The Joys Of Modern Life: 42. Airline food

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The Independent Culture
THE METAL trolley rattles into the aisle. It must be at least 20 rows away, but already a Mexican wave of descending tray tables is rippling its way back towards you. The tantalising smell of hot food seems to fill the air as the cabin staff move with agonising slowness in your direction. If it weren't for the lack of leg room, you'd be on the edge of your seat with excitement. It can only mean one thing: you're about to get an airline meal.

Far too many people seem to think it's clever to sneer at the food on planes, especially those who'd be hard pushed to rustle up a boiled egg and soldiers on terra firma. They're obviously missing the point - I bet they don't like Sunset Beach, either.

For a start, in a world where restaurant menus are so encyclopedic you need to have done a speed-reading course to get through one by the time the waiter comes, it's a relief to have just two options for your main course, and none at all for your starter or pudding. Better still, there aren't any mystery, voguish ingredients, or complex descriptions to decipher; on a recent flight, the choice was "chicken or fish".

Of course, it's when you actually get your food that the real fun begins: all those little square boxes to explore, lids to remove, foil to rip off. You never quite know what you're going to find, but one thing you do know - it's bound to be as square as the boxes. There'll be cubes of beef, chunks of fried potato, slabs of fish, cheese and biscuits with corners. These cunning cooks can even make a chicken with corners. Squarest of all, though, are the puddings.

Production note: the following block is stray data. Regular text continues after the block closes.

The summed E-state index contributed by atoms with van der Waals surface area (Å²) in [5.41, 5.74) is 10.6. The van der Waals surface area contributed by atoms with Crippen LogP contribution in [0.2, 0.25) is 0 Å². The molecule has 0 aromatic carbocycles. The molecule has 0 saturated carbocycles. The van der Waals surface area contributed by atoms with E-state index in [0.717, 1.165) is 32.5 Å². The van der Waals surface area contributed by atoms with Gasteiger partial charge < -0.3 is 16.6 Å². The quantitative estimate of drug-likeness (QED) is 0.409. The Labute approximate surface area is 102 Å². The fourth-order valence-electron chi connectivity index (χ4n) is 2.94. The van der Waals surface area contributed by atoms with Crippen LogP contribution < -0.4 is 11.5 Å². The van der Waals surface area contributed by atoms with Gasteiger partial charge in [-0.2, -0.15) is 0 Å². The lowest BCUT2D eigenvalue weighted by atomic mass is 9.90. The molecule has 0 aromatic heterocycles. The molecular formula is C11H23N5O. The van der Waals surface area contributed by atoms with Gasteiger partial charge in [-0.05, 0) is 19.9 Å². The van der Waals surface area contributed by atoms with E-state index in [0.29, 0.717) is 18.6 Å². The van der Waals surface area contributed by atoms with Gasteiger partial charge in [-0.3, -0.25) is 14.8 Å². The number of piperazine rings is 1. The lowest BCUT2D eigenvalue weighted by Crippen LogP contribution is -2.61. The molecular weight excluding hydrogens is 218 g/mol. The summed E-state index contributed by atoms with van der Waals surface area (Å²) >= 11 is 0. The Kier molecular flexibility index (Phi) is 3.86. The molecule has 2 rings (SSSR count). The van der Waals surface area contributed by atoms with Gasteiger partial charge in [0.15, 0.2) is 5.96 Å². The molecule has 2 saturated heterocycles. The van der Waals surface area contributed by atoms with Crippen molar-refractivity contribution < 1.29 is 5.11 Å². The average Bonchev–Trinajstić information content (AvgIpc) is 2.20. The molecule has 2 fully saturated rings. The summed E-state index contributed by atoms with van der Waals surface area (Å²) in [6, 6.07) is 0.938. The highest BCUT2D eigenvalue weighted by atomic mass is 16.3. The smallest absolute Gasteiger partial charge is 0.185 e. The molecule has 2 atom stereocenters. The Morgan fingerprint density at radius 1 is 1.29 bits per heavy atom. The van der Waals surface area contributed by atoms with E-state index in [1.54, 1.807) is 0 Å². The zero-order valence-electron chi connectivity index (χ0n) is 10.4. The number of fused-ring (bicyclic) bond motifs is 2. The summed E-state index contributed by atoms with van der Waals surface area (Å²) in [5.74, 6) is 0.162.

And what puddings they are: yellow sponge with pieces of mystery fruit inside; green mousse topped with a swirl of non-dairy cream; sometimes even green mousse sandwiched between two layers of yellow sponge. In normal circumstances, you'd give anything green and sweet a wide berth if you wanted a long life, but you have a little taste because you've eaten everything else, and before you know it, it's all gone.

This isn't a problem, however, as calories get lighter the higher up you go, so by 37,000 feet they hardly have any effect at all. This means you can eat the pudding without guilt, even if you never touch them back on earth.

Then you can sit back and wait for some smiling member of the cabin crew to bring the tea and coffee. This, too, is a welcome change from the usual eating-out experience of snooty waiters. And they don't even expect a tip. Well, I could always add something to the bill, you think. Then you remember: there won't be a bill. You settle back with a contented sigh: not long till the next meal.